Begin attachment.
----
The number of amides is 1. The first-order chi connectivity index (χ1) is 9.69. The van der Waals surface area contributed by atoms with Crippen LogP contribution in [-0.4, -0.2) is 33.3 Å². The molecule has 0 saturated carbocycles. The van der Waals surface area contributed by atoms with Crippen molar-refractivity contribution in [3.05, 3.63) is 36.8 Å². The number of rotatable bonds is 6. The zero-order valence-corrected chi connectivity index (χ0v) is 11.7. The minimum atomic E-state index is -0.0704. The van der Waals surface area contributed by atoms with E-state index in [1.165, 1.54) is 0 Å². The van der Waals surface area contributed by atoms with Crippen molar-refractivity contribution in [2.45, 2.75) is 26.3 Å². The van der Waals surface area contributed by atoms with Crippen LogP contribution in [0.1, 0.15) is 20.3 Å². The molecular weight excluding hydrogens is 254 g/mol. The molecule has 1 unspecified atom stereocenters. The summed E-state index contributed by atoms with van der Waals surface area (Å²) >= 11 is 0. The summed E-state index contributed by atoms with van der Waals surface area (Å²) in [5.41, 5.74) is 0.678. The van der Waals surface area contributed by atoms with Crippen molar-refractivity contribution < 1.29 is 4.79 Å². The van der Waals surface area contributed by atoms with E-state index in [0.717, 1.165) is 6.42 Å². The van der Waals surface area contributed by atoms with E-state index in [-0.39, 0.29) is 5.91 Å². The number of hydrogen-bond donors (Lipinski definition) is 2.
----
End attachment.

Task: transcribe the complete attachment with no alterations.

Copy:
The number of amides is 1. The first-order chi connectivity index (χ1) is 9.69. The van der Waals surface area contributed by atoms with Crippen LogP contribution in [-0.4, -0.2) is 33.3 Å². The molecule has 0 saturated carbocycles. The van der Waals surface area contributed by atoms with Crippen molar-refractivity contribution in [3.05, 3.63) is 36.8 Å². The number of rotatable bonds is 6. The zero-order valence-corrected chi connectivity index (χ0v) is 11.7. The minimum atomic E-state index is -0.0704. The van der Waals surface area contributed by atoms with E-state index in [1.165, 1.54) is 0 Å². The van der Waals surface area contributed by atoms with Crippen molar-refractivity contribution in [2.45, 2.75) is 26.3 Å². The van der Waals surface area contributed by atoms with Crippen LogP contribution in [0.1, 0.15) is 20.3 Å². The molecular weight excluding hydrogens is 254 g/mol. The molecule has 1 unspecified atom stereocenters. The summed E-state index contributed by atoms with van der Waals surface area (Å²) >= 11 is 0. The summed E-state index contributed by atoms with van der Waals surface area (Å²) in [5.41, 5.74) is 0.678. The van der Waals surface area contributed by atoms with Crippen molar-refractivity contribution < 1.29 is 4.79 Å². The van der Waals surface area contributed by atoms with E-state index in [0.717, 1.165) is 6.42 Å². The van der Waals surface area contributed by atoms with E-state index in [-0.39, 0.29) is 5.91 Å². The number of hydrogen-bond donors (Lipinski definition) is 2.